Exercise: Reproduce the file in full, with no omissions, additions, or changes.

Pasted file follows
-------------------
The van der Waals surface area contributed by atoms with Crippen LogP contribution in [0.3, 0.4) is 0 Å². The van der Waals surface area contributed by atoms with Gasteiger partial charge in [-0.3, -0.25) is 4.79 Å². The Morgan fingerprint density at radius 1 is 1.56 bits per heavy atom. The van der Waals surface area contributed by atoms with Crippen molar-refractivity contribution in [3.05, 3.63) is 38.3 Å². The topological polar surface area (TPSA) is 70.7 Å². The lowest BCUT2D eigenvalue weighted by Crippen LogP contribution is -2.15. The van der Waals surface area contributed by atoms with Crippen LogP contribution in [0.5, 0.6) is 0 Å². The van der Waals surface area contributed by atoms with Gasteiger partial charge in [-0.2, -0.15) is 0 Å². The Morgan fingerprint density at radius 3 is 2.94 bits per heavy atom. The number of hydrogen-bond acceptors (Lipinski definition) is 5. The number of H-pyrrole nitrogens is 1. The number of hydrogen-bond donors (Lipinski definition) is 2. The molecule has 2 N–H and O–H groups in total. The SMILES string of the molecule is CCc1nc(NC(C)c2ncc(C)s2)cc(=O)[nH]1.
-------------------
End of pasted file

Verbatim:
The van der Waals surface area contributed by atoms with Crippen LogP contribution in [0.3, 0.4) is 0 Å². The van der Waals surface area contributed by atoms with Gasteiger partial charge in [-0.3, -0.25) is 4.79 Å². The Morgan fingerprint density at radius 1 is 1.56 bits per heavy atom. The van der Waals surface area contributed by atoms with Crippen molar-refractivity contribution in [3.05, 3.63) is 38.3 Å². The topological polar surface area (TPSA) is 70.7 Å². The lowest BCUT2D eigenvalue weighted by Crippen LogP contribution is -2.15. The van der Waals surface area contributed by atoms with Crippen LogP contribution in [0.5, 0.6) is 0 Å². The van der Waals surface area contributed by atoms with Gasteiger partial charge in [-0.2, -0.15) is 0 Å². The Morgan fingerprint density at radius 3 is 2.94 bits per heavy atom. The number of hydrogen-bond acceptors (Lipinski definition) is 5. The number of H-pyrrole nitrogens is 1. The number of hydrogen-bond donors (Lipinski definition) is 2. The molecule has 2 N–H and O–H groups in total. The SMILES string of the molecule is CCc1nc(NC(C)c2ncc(C)s2)cc(=O)[nH]1.